Like Royalex, T-Formex offers exceptional value. T-Formex canoes are modestly priced, light enough to cartop and tough as nails. No composite canoe material can match the impact resistance and worry free maintenance of T-Formex. Rotomolded plastic canoes are tough and affordable, but they’re much heavier.

T-Formex hits the sweet spot.

T-Formex sheets are heated in a giant oven before being molded.

Market Reception
So, there you go, job done, right? Now that we have a true Royalex replacement things should go back to the way they used to be. T-Formex will come to dominate canoe construction the way that Royalex did back in the 1990s.

Maybe.

In 2017 Esquif and Wenonah launched T-Formex on the North American canoe market. That’s three years ago. Sales have been good, but they haven’t come close to the numbers that were being produced in the heyday of Royalex. So far, T-Formex hasn’t taken off as quickly as we had hoped.

Part of my job at Wenonah is to think about why this is.

T-Formex components, ready to be assembled.

T-Formex Myths
One reason may simply have to do with market penetration and volume of production. Back at the height of it’s popularity, Royalex was used by all the major canoe manufacturers in North America. There were some heavy hitters out there slinging Royalex hulls. Old Town was almost certainly the biggest, but the combined impact of Royalex canoes from Wenonah, Esquif, Dagger, Mad River, Nova Craft and others can’t be underestimated. Royalex was ubiquitous. The material was well known by the paddling public.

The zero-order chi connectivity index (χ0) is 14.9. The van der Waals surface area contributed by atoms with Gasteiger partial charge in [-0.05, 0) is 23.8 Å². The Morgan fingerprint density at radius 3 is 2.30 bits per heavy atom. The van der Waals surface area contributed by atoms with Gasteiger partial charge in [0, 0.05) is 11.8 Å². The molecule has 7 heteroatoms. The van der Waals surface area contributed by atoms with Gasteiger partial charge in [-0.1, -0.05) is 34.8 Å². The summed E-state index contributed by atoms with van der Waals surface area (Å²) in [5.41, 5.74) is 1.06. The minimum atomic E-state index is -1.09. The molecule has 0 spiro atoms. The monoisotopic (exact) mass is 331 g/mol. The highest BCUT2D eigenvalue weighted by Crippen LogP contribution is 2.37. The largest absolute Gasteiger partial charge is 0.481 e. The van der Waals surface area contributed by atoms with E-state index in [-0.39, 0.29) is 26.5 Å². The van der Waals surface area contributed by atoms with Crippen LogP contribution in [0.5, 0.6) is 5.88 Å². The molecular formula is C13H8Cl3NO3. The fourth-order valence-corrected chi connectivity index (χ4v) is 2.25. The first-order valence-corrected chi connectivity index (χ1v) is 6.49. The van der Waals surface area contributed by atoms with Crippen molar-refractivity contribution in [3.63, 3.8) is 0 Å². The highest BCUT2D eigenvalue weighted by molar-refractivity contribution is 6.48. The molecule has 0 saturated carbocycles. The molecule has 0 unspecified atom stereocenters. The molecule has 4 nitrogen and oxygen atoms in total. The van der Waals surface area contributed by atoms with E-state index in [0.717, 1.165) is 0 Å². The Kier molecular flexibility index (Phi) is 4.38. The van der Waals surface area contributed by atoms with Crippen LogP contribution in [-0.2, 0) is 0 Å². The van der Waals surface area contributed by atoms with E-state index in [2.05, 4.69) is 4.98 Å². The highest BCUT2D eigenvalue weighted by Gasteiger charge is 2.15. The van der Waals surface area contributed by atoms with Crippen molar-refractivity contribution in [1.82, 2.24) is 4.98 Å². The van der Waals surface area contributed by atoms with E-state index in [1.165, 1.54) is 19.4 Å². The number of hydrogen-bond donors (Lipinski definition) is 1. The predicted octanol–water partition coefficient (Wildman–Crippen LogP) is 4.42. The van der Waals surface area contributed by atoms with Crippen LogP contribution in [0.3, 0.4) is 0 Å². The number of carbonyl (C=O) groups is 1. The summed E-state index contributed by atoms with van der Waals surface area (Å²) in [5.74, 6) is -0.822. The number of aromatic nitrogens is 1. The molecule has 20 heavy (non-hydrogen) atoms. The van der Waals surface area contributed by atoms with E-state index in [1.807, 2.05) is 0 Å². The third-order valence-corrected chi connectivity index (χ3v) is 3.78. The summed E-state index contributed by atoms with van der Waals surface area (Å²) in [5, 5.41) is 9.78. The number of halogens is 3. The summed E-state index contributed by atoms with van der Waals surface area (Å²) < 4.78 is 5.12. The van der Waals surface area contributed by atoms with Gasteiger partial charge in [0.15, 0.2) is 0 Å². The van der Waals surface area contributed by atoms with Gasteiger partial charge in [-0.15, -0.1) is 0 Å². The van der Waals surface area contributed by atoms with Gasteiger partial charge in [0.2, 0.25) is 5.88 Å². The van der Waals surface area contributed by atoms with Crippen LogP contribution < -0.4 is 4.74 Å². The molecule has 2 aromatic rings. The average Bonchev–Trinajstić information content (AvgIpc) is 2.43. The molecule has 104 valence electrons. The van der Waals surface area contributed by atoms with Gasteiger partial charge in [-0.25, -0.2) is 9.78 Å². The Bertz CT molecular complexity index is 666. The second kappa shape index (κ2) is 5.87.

Today, T-Formex is only being used by a small group of manufacturers, the largest of which are Esquif and Wenonah. Compared to Royalex it isn’t as well understood or widely promoted. T-Formex is less visible.

Visibility is certainly a factor, but I think the marketing environment is nearly as important. When Royalex disappeared, all the manufacturers had to make do with different materials that weren’t as good for the job. Heavier plastic canoes that paddled like tanks. Less durable composite canoes that required more upkeep. Neither of these constructions were an adequate replacement for Royalex, but they were all the industry had to work with.

The forced change in materials came with a major change in marketing. Composites companies pushed composites. Rotomolders worked hard to convince the public that poly canoes were as good a value as Royalex. All the stories changed. All the sales pitches. The ads. The narratives. Those narratives are still out there, driving the conversation in the paddlesports world.

On top of this, most canoe manufacturers aren’t using T-Formex yet. Maybe that will change in the future, but for now, the majority of the canoe industry has a vested interest in downplaying the advantages of this new material and keeping the narrative focused on poly and composite. As long as this the case, those companies who are working with T-Formex will be going against the dominant stream of the paddlesports industry.

Obviously Wenonah and Esquif have a vested interest in promoting T-Formex. It works both ways. We all have our own unique perspectives and biases. People tend to do what they are paid to do.

I’m paid to sell Wenonah canoes, so I’m far from an impartial observer. On the other hand, I’m in a unique position to make a comparison between materials. Wenonah makes canoes from composites and rotomolded polyethylene as well as T-Formex. We make durable composite canoes from Tuf-Weave and aramid fabrics, and we build heavy, impact resistant canoes from poly. Since we manufacture canoes using all three processes we aren’t locked in to promoting one of them. This makes it easier to consider the advantages of T-Formex in an unbiased way.